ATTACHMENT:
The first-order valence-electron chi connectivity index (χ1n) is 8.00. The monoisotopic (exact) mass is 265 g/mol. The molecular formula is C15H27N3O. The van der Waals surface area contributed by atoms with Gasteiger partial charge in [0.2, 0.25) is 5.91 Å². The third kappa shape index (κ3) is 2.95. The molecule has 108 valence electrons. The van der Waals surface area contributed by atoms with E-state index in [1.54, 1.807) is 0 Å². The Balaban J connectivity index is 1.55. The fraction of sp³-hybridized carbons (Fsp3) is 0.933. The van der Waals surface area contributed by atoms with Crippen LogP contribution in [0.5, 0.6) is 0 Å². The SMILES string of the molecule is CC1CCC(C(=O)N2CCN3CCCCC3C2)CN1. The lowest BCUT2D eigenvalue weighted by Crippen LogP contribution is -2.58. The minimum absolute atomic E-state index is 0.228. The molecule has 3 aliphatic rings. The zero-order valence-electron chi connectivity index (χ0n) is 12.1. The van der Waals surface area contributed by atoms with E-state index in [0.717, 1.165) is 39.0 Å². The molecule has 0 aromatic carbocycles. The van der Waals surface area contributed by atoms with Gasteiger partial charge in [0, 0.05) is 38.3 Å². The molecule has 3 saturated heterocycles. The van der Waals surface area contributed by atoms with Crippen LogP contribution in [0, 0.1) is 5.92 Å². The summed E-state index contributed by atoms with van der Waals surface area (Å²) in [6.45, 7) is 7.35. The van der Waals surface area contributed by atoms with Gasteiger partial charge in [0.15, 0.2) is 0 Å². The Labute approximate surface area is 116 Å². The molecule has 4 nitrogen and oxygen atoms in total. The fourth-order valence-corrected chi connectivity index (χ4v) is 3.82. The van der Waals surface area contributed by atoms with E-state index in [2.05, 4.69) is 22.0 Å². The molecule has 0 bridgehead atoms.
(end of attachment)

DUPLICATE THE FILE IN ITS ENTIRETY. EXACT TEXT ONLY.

The first-order valence-electron chi connectivity index (χ1n) is 8.00. The monoisotopic (exact) mass is 265 g/mol. The molecular formula is C15H27N3O. The van der Waals surface area contributed by atoms with Gasteiger partial charge in [0.2, 0.25) is 5.91 Å². The third kappa shape index (κ3) is 2.95. The molecule has 108 valence electrons. The van der Waals surface area contributed by atoms with E-state index in [1.54, 1.807) is 0 Å². The Balaban J connectivity index is 1.55. The fraction of sp³-hybridized carbons (Fsp3) is 0.933. The van der Waals surface area contributed by atoms with Crippen LogP contribution in [0.5, 0.6) is 0 Å². The SMILES string of the molecule is CC1CCC(C(=O)N2CCN3CCCCC3C2)CN1. The lowest BCUT2D eigenvalue weighted by Crippen LogP contribution is -2.58. The minimum absolute atomic E-state index is 0.228. The molecule has 3 aliphatic rings. The zero-order valence-electron chi connectivity index (χ0n) is 12.1. The van der Waals surface area contributed by atoms with E-state index in [0.717, 1.165) is 39.0 Å². The molecule has 0 aromatic carbocycles. The van der Waals surface area contributed by atoms with Gasteiger partial charge in [0, 0.05) is 38.3 Å². The molecule has 3 saturated heterocycles. The van der Waals surface area contributed by atoms with Crippen LogP contribution in [0, 0.1) is 5.92 Å². The summed E-state index contributed by atoms with van der Waals surface area (Å²) in [6.45, 7) is 7.35. The van der Waals surface area contributed by atoms with Gasteiger partial charge in [0.15, 0.2) is 0 Å². The Labute approximate surface area is 116 Å². The molecule has 4 nitrogen and oxygen atoms in total. The fourth-order valence-corrected chi connectivity index (χ4v) is 3.82. The van der Waals surface area contributed by atoms with E-state index in [2.05, 4.69) is 22.0 Å². The molecule has 0 bridgehead atoms.